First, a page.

Direction Dreams: I love Parthiban’s eye for detail
This weekly column brings to you a promising assistant director, and their aspirations and this week it is Rocky Nagooran
An interview with Rocky Nagooran
Director(s) worked with:
Films worked on:
Kathai Thiraikathai Vasanam Iyakkam, Koditta Idangalai Nirappuga
Casting, action continuity, and post-production responsibilities
Right from a young age, I had an interest in visual storytelling and used to take part in plays and dance shows. On seeing this, many suggested that I pursue filmmaking and this led me to direction.
What do you like about Parthiban as a director?
He is always working on something. I love how his execution stays true to his drafts. He never gives in to fatuous demands for commercial elements. I also love his eye for detail and the way he interestingly infuses details into his script.
What have you learned about films from him?
I have learned how framing should communicate the sensibility of a scene. I have also learnt how to be resourceful at filmmaking with the aid of production design.
What’s one area of filmmaking that you had a tough time with, but are better at now?
I initially had a tough time with successfully pulling off a schedule as planned. It was quite hard for me during the first few days, but then I gradually learnt my way.
Who’s a director you wish you could work with, and why?
I want to work with (indie filmmaker) Youdish Shivan. The way he pens scripts and narrates stories are in a league of their own. I have also always dreamt of working with Gautham Menon.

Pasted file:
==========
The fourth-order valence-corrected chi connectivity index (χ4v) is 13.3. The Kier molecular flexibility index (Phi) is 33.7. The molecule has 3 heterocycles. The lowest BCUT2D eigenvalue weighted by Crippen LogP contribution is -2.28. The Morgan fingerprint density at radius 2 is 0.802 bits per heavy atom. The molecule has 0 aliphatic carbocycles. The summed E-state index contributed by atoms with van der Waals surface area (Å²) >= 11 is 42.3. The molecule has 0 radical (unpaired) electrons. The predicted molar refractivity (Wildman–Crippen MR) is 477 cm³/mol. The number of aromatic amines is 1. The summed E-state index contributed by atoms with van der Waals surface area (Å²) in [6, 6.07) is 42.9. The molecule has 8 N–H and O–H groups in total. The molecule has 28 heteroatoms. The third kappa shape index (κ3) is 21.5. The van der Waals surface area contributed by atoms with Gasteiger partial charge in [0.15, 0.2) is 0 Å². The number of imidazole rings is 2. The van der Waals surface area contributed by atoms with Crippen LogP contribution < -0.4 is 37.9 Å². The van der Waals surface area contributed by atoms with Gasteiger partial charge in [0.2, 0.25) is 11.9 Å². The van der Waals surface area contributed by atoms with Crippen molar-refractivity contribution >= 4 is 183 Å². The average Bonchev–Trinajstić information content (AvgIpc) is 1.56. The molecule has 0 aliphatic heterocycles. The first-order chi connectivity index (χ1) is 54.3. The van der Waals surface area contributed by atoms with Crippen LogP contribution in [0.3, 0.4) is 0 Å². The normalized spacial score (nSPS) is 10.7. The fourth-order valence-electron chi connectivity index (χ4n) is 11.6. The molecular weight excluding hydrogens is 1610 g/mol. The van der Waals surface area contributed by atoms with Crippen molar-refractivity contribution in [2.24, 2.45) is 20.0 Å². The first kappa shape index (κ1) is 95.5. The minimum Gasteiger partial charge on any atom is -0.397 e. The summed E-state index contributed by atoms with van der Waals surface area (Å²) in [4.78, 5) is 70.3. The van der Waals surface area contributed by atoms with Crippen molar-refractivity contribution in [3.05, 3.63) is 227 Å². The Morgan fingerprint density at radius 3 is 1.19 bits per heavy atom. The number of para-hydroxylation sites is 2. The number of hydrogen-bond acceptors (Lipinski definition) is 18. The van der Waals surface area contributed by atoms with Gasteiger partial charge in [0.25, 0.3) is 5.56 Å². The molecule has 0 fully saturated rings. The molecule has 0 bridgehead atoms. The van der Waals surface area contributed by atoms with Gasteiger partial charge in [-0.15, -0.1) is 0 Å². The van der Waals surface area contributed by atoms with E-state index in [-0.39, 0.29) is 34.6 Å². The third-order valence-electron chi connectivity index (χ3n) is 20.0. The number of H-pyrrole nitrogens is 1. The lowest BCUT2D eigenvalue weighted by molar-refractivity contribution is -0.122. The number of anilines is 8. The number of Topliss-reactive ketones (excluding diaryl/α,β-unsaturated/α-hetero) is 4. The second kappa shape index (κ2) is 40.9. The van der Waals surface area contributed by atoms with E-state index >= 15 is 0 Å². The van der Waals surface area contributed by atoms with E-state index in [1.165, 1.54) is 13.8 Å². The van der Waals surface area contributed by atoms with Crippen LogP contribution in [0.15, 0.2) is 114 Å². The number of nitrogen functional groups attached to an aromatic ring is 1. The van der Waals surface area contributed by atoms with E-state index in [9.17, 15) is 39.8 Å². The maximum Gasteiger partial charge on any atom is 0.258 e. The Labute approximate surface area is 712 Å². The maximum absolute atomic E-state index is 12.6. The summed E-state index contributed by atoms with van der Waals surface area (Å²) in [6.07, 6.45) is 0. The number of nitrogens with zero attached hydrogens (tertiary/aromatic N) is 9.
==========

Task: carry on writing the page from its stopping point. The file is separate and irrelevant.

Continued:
Have you ever been starstruck?
I was starstruck by Gautham Menon. The way he observes things is absolutely brilliant.
What’s the oddest or memorable thing you have seen or done as an AD?
There is one memory that will always be etched in my mind. That is the speed at which Vijay Sethupathi enacted a sequence with no retakes. He simply asked what needed to be done and performed the sequence with perfection.
What do you think you can bring to Tamil cinema if given an opportunity to direct?
I hope that someday the psychological thriller and fantasy adventure genres attain more popularity and become mainstream. When that happens, I hope I am a part of that transition.
If filmmaking doesn’t work out, what then?
Independent music. I already have a team that I work with on music compositions.
What do you want to change about Tamil cinema?
I would like for there to be more transparency when it comes to box office collections. It’s not so bad when comes to the urban centres, but it is missing in the rural centres which is quite disheartening.
Who’s the dream cast of your debut film?
I have a sci-fi script that revolves around two gangsters. I hope I can cast Ajith and Vijay as the gangsters. I have also penned a cyber crime thriller, for which I think Anirudh would be the perfect fit. I hope to sign him someday.